BEST KITCHEN PRACTICES.
Some of the Best Practices promoted by Global Catering on board their managed ships are as follows.
Dirty: Boil apple peels in aluminum pots: it will make cleaning them (the pots) much easier.
Stained or darkened: Boil 2 teaspoons of cream of tartar in 1 quart of water for 10 minutes to lighten darkened aluminum.
Dirty: Try cleaning them with an old toothbrush!
Smelly: Rub a hard crust of bread over it.
Smoking: This is one of the most useful hints here, and perhaps the oddest. To keep your griddle from smoking: rub it regularly with half a rutabaga.
Clogged: Insert a crumpled piece of wax paper and keep grinding away. The paper will force every last piece of food out that would not move by itself.
Dirty: Run a piece of bread through it before you wash it.
Rusting: Stick them through an onion and leave them there for 1/2 hour, then wash and polish. Wipe them very lightly with a very light coating of vegetable oil to keep the rust from returning.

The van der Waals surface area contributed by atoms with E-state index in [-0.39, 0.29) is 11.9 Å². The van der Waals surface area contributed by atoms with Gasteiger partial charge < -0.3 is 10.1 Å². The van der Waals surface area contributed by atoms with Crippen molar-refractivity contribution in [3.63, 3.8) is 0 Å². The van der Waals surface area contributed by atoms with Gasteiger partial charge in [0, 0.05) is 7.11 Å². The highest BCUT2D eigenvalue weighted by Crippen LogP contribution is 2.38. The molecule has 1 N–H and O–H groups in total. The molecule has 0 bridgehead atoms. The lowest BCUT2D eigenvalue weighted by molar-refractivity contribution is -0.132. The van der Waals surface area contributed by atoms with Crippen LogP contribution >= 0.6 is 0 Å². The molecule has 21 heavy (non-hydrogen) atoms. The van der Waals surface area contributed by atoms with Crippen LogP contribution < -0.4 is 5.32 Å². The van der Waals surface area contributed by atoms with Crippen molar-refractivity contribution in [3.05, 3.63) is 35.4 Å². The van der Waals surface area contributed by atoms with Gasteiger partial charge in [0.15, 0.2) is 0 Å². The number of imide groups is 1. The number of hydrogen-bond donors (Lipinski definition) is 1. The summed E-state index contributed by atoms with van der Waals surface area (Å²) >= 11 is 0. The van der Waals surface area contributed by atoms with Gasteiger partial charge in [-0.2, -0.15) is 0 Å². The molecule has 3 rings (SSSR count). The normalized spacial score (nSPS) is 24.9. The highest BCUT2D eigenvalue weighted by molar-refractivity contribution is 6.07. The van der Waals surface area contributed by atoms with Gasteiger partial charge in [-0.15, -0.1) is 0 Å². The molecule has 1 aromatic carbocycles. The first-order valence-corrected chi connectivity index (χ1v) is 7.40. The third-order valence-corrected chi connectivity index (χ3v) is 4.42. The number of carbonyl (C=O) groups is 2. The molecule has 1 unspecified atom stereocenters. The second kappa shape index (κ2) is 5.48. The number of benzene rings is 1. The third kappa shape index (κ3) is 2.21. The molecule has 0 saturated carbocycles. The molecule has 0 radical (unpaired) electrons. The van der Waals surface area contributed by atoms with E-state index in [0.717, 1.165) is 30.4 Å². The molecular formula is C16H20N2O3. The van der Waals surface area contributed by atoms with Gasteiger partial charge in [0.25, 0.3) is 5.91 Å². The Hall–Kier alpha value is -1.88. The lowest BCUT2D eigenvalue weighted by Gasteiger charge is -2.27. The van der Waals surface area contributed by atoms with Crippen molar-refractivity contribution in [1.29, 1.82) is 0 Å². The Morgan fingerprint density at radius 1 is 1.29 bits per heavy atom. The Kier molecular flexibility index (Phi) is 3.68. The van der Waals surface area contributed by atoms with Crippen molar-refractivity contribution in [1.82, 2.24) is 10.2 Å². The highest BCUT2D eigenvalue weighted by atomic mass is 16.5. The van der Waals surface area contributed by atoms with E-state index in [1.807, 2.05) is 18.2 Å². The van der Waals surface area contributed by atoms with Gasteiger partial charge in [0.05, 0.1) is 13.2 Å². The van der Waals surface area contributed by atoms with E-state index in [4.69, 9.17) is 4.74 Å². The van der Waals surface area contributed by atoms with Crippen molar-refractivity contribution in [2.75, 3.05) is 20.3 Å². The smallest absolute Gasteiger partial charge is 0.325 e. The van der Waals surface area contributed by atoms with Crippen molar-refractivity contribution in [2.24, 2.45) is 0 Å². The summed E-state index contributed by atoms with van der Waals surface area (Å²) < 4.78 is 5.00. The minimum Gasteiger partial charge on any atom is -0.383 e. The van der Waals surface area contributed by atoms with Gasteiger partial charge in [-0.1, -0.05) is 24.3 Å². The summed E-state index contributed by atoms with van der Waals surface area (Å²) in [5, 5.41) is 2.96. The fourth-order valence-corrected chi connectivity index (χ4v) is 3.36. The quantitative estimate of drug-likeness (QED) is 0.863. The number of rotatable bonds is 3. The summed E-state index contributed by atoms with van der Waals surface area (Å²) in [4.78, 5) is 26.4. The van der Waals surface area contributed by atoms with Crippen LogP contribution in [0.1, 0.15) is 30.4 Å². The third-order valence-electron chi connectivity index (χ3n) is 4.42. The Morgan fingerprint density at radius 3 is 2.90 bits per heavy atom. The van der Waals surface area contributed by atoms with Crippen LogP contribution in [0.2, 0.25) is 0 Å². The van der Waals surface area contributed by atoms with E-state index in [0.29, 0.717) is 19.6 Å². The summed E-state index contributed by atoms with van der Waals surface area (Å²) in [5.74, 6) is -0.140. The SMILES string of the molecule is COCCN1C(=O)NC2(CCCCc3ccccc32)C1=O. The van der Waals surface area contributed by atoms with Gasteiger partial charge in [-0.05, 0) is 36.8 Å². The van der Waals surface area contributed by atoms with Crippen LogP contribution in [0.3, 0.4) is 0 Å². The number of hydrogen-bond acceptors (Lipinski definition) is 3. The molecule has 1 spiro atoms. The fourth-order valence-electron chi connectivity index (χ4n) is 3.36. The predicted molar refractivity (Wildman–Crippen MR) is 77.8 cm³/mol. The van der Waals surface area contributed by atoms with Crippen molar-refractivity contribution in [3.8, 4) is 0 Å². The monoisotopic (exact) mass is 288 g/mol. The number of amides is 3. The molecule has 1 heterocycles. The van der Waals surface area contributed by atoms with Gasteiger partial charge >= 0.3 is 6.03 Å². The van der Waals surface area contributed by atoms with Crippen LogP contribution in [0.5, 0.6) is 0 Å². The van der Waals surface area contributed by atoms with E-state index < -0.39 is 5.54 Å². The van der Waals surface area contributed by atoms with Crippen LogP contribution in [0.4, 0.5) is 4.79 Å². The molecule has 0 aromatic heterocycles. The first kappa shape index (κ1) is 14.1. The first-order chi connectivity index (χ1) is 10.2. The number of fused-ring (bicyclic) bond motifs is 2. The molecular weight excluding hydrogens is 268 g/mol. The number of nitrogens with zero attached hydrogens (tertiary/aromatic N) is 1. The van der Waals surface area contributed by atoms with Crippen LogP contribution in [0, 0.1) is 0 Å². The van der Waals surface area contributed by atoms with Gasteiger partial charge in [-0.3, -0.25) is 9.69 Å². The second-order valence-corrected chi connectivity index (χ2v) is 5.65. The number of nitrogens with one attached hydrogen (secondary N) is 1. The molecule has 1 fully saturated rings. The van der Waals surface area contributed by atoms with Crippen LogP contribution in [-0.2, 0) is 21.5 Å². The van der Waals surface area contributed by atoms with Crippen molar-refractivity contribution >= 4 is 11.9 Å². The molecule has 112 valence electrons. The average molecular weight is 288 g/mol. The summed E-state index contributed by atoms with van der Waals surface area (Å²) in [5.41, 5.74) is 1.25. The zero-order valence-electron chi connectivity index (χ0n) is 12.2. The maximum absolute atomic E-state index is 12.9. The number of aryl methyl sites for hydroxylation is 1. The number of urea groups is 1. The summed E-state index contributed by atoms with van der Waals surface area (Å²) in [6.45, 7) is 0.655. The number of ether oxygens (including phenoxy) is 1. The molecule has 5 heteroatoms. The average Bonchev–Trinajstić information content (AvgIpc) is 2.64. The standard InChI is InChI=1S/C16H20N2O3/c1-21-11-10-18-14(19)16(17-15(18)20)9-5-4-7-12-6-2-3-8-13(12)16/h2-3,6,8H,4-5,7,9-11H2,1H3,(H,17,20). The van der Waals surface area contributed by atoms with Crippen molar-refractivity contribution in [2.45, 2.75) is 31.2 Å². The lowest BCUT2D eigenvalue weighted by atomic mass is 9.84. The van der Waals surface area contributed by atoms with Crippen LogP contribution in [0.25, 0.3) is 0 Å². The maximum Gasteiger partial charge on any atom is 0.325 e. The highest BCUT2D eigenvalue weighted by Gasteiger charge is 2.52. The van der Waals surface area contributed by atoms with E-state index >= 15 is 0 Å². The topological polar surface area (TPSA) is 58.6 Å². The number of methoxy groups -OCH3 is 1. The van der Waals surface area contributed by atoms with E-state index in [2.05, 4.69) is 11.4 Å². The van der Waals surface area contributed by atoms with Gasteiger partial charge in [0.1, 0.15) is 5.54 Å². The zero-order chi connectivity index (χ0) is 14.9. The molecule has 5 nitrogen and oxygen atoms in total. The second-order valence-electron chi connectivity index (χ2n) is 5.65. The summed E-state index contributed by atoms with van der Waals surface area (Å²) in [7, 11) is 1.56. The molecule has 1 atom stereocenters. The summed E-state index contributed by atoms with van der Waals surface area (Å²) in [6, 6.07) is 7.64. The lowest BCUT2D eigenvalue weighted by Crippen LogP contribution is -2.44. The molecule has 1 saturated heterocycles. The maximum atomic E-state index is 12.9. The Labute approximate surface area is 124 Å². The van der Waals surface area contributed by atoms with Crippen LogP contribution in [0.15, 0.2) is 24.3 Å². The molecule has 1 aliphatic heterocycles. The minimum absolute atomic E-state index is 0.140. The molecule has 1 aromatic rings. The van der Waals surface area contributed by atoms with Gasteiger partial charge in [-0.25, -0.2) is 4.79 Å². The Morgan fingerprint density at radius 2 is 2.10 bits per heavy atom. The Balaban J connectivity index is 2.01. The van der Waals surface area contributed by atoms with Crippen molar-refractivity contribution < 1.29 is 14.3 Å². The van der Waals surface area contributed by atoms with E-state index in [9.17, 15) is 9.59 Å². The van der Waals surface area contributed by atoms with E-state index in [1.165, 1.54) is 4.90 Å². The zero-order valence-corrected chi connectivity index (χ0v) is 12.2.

Smelly: Chop half a lemon into 4 pieces. Put them in a small bowl with 1 cup of water and a few whole cloves. Boil for 5 minutes.
Sticky: Presumably you have seasoned it following manufacturer’s instructions. Don’t use soap and water on it now. Pour a small mound of salt in it and scrub it with a paper towel moistened with cooking oil. Wipe it out with a clean paper towel. (This is the best way to clean a wok as well.)
Dirty: Sprinkle a combination of salt and cinnamon on any spill over that occur while baking. Not only does it prevent the burnt smoky smell from filling the house, but you should also be able to use a spatula to lift the whole piece after the oven cools.
Does not heat: If you about to make supper and the oven does not heat, be aware that most oven dishes can be adapted to stove top cooking. Anything you were going to roast can be cut up and braised over low heat. If you were planning to make a cake for dessert, make steamed pudding instead.